Greywolf /|\

*In case you're wondering, my absolute favourite band is The Incredible String Band, while others include The Screaming Blue Messiahs, The Ramones, and Dr. Strangely Strange.

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CultHeroes1981x600I've been writing songs since the mid-70s and fronted a number of bands in the late 70s and early 80s, including The Legendary Mutants (right, with me on vocals and rhythm guitar and MDB on lead guitar), Cult Heroes, Passing Strangers and The Levellers (no, not the Brighton-based folk-punk band, we were based in Hastings and used the name a few years before they did). In the 90s, I switched to writing for just myself and acoustic guitar and have performed solo ever since. My main instument is a semi-acoustic guitar, though I also play a variety of flutes and whistles, various percussion instruments, harp, shruti box and occasional oddities like sitar, bowed psaltery or dulcimer.
Sign of the Rose coverMy first CD, 'The Sign of the Rose,' was recorded in 1999 and released in 2000, after which life intervened and required me to bring up two sons on my own. Then I started work on the British Druid Order courses, built a roundhouse, learned to thatch, started making drums, etc., etc., so the second album has been delayed rather longer than anticipated. Meanwhile, 'The Sign of the Rose' is available as a CD or digital download from the BDO webshop.
I perform occasional gigs, and here are some videos from my set at the WildWays Mini-Folk Festival, June 6th, 2015.
First up is 'Song at Wodnesbeorg,' track 2 on 'The Sign of the Rose.' It recalls my first encounter with the Anglo-Saxon god, Woden, on a prehistoric long barrow in Wiltshire during a Hallowe'en pilgrimage from Avebury to Stonehenge. I've since taken a guitar to the very spot and sung the song, offering it to the spirits of place in return for the inspiration that led to its creation.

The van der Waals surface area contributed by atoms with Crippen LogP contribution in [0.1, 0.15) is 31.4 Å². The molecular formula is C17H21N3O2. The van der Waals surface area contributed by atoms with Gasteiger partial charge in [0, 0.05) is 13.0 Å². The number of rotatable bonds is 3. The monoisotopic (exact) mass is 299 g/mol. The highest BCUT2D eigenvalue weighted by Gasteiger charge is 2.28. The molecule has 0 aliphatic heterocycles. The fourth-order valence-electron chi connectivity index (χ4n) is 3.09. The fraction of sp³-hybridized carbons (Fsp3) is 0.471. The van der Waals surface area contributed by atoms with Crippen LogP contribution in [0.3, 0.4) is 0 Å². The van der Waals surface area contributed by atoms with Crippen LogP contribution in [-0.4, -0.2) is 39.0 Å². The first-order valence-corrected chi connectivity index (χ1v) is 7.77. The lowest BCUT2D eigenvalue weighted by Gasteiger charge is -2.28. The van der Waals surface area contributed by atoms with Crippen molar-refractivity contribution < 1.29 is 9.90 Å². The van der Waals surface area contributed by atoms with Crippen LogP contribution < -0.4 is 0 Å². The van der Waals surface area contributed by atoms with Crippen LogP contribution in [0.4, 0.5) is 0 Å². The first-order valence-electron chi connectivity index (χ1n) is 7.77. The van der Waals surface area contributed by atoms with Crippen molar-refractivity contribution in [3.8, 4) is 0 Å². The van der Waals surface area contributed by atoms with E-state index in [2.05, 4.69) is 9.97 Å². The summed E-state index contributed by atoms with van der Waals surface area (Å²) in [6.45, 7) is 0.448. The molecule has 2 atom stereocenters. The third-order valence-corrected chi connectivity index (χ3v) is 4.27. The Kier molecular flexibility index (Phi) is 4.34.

Next comes 'Lady of the Greenwood,' track 4 on 'The Sign of the Rose.' This was inspired by a workshop in which we were encouraged to become a variety of animals, including serpents, which worked particularly well for me. I'd recently started working with Bobcat (Emma Restall Orr) and we took our serpentine inspiration away into the woods to weave some ritual. After a while we heard an eerie, unearthly music drifting through the trees. It drew nearer and turned out to be emanating from Andy Letcher (now lead singer and songwriter with 'darkly crafted folk' band, Telling the Bees), playing two penny-whistles bound together with tape. When we asked how he'd found us, he replied, "I just followed the snake." Yes, a snake had emerged from the roots of an oak tree and led him to us.

The third song from the WildWays set is the title track from 'The Sign of the Rose.' This relatively simple love song was inspired by a night spent at an inn halfway up a mountain somewhere in the West of England. I don't remember where, but I do remember they had Pulp's 'Common People' on the jukebox. This is one of the songs that sometimes gets me likened to Leonard Cohen.